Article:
At Lawfare, Alan Z. Rozenshtein argues that the National Rifle Association should be reformed, not dissolved. But as he notes, there are serious allegations of financial impropriety against the organization’s leadership — and in such cases, the state of New York (where the NRA is registered) grants its attorney general wide discretion to seek dissolution rather than other remedies, such as replacing the board or placing the organization into receivership.
As a result, his argument rests on norms, not laws:
The law under which [the state attorney general] is operating is immensely broad, and permits the attorney general to seek to dissolve a nonprofit if it “has exceeded the authority conferred upon it by law, or has violated any provision of law whereby it has forfeited its charter, or carried on, conducted or transacted its business in a persistently fraudulent or illegal manner, or by the abuse of its powers contrary to public policy of the state has become liable to be dissolved.”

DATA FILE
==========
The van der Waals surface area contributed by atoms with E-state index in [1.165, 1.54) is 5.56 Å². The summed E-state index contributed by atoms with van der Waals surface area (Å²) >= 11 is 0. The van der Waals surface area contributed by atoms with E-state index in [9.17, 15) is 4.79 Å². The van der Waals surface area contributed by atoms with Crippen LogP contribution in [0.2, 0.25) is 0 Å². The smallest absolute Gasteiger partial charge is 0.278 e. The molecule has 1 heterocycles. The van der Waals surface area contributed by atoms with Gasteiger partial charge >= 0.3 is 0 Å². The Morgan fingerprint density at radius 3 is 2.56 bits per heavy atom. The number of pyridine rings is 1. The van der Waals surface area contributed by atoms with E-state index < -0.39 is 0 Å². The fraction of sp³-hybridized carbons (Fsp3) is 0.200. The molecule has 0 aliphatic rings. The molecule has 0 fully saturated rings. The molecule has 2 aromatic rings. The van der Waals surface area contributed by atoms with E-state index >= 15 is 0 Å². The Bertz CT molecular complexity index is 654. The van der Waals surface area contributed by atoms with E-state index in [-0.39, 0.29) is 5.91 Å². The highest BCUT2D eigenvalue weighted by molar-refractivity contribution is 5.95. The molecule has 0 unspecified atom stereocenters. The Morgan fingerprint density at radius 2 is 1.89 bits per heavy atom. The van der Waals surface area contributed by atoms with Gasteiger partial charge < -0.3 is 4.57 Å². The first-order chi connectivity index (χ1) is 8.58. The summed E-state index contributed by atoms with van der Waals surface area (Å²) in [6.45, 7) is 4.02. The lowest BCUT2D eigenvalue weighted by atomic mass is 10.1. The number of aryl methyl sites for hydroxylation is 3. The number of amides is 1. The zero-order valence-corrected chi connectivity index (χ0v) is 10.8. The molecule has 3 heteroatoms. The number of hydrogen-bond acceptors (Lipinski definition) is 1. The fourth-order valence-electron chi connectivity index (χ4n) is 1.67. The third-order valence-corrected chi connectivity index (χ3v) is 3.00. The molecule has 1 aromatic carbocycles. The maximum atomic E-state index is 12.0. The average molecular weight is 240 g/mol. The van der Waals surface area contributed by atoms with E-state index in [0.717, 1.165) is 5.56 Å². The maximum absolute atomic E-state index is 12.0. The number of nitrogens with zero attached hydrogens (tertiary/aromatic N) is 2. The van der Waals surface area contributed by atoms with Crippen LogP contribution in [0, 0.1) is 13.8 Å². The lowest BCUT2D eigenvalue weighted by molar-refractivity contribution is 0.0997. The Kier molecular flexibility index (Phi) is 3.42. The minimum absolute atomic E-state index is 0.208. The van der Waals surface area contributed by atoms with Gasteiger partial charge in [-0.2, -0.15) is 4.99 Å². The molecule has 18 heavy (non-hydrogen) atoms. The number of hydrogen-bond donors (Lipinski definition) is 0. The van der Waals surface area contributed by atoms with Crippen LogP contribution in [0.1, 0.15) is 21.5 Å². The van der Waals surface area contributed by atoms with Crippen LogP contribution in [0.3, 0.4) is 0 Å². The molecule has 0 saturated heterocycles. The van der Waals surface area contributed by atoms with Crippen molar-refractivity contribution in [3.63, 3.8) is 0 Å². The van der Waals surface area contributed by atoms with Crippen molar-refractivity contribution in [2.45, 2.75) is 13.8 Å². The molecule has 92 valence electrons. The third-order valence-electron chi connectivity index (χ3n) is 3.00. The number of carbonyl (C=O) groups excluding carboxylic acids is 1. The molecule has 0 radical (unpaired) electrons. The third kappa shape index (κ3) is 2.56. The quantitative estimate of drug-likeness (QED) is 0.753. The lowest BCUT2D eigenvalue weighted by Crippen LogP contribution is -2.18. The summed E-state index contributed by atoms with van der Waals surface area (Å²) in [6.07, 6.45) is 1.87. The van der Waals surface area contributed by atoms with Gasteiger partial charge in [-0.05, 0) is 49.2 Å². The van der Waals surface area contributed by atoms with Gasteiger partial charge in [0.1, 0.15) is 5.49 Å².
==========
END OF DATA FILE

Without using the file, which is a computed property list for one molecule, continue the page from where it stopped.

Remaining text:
But the very breadth of the law is what underscores the need for the norm — which is, after all, an unwritten rule of conduct for government officials — of prosecutorial discretion. As written, the statute permits the attorney general to seek dissolution any time a nonprofit’s leaders engage in serious fraud. But seeking such a radical remedy every time that occurs would clearly go beyond what the legislature intended, and what good public policy countenances. The breadth of the law only makes sense if paired with discretion on the part of those who enforce it.
I’m not sure the breadth of the law makes sense at all. If there’s one thing that the past five years or so have taught us, it’s that mere norms erode in the face of political incentives. The only thing that matters is what the law actually allows officials to do. New York and other states should spell out more specific criteria for when a nonprofit must be dissolved rather than reformed.